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Saying “STOP IT” To Clients, And Meaning It, As A Developer

The last few weeks have been quite a doosy for me as I was covering a few project management duties for the head-fellow as he was on vacation. Usually, as a consultant, I’d need better pointers than what I am as a constructor. I have friends who can vouch for my skill yet they’d tell you that socially I’d need an entire training centre. Especially with what was said, by me, to a client who isn’t sharing our uncontrollable parameters. Or patience.

A few weeks ago, I opened an email regarding a update that was needed. Then, I noticed that there was a duplicate email, saying the same EXACT SAME THING AS THE FIRST.

  • Same request.
  • Same wording.
  • Same email.
  • Different timing, though. 1 hour apart, if I do remember.

Alright. Hoping to resolve my own patience, I started the search for any mail-daemon text. Usually, it’s that “email not found and bouncing back” stuff. Well… I didn’t see any. NONE. The client would have got this and, out of the moment, would have sent the email back to the correct address. No, he was able to get my email address right the first time. The second time, too.  Odd.

Now, I checked out a similar email. This being the third. Pretty much the same. The timing was slightly younger than the first few.  I also noticed that these were happening at times where I would be either shut down, or returning from a night of debauchery.Of course, two was not much of a problem, but consider this: what if it wasn’t just 3 emails. More fuel to the fire: what if it was not just one client? Sifting through several letters, all meaning the same thing. For the client - sure. Just being thorough. For me, though: a waste of time. There’s forgiveness and then there’s that WTF moment. Lines do need to be drawn in some sort of Crayola since there is no tidy way to break them. If the client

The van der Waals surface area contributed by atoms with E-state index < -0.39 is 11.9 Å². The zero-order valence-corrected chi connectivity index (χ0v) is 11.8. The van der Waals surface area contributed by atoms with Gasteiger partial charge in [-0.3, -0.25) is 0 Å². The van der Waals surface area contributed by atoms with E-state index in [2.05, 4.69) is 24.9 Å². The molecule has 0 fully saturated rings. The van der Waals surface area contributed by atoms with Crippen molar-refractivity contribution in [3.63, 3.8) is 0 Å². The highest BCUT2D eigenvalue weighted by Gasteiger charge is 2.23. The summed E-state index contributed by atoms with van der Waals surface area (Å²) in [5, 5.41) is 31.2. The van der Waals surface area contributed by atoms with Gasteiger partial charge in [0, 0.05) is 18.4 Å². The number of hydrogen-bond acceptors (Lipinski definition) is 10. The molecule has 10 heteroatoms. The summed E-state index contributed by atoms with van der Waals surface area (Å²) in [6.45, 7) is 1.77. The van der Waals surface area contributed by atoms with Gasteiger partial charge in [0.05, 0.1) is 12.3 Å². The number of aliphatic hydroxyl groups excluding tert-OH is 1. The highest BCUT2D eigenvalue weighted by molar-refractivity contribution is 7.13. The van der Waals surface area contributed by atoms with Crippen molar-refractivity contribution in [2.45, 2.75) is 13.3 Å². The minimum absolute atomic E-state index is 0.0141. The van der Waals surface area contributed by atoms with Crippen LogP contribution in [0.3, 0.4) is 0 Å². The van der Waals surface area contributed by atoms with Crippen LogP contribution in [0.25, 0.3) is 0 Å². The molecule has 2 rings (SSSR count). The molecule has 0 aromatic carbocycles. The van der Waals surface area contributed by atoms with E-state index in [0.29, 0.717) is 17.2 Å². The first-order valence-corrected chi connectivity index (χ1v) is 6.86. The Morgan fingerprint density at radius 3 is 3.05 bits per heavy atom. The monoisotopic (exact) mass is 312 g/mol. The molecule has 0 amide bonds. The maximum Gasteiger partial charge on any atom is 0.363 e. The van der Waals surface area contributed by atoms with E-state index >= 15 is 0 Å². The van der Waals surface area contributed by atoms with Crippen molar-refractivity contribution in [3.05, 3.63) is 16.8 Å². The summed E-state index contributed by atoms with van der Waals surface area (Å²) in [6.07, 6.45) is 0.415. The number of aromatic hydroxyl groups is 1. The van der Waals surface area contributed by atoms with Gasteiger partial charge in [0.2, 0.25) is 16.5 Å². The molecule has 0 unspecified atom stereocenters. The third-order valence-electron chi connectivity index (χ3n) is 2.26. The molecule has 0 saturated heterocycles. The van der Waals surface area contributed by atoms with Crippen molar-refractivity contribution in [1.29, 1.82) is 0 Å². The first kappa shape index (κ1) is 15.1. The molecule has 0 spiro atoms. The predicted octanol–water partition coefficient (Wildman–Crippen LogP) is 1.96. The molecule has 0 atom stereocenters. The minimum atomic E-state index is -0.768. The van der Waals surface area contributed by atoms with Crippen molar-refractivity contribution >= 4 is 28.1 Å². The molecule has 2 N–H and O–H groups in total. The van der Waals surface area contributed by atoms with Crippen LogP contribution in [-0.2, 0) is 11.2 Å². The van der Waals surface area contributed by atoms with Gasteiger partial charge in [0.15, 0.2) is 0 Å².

[caption id=”attachment_170” align=”alignleft” width=”584” caption=”Don’t Drink And Code”]Don't Drink And Code[/caption]

threw up a “To Review” or “To Follow Up”, I would have turned the other cheek. Waiting a couple hours during business hours and with some sort of *due date would have sufficed.

* I don’t understand ASAP, or Yesterday, from clients at all. It’s a different language completely. You can’t EVEN tell me “DUE YESTERDAY MORNING” and hope that I didn’t blank out, thinking that you were speaking Markham Cantonese. I’d break out the popcorn and expect subtitles. 

So,  I decided to be vocal and as diplomatic as I, and whatever my old College Writing course, could possibly allow me. Somehow, I thought that I was well in the paint with my response. I didn’t say anything abrasive. I just pointed out that it would be difficult to meet a standard so high. Especially when my thoughts were not with my body.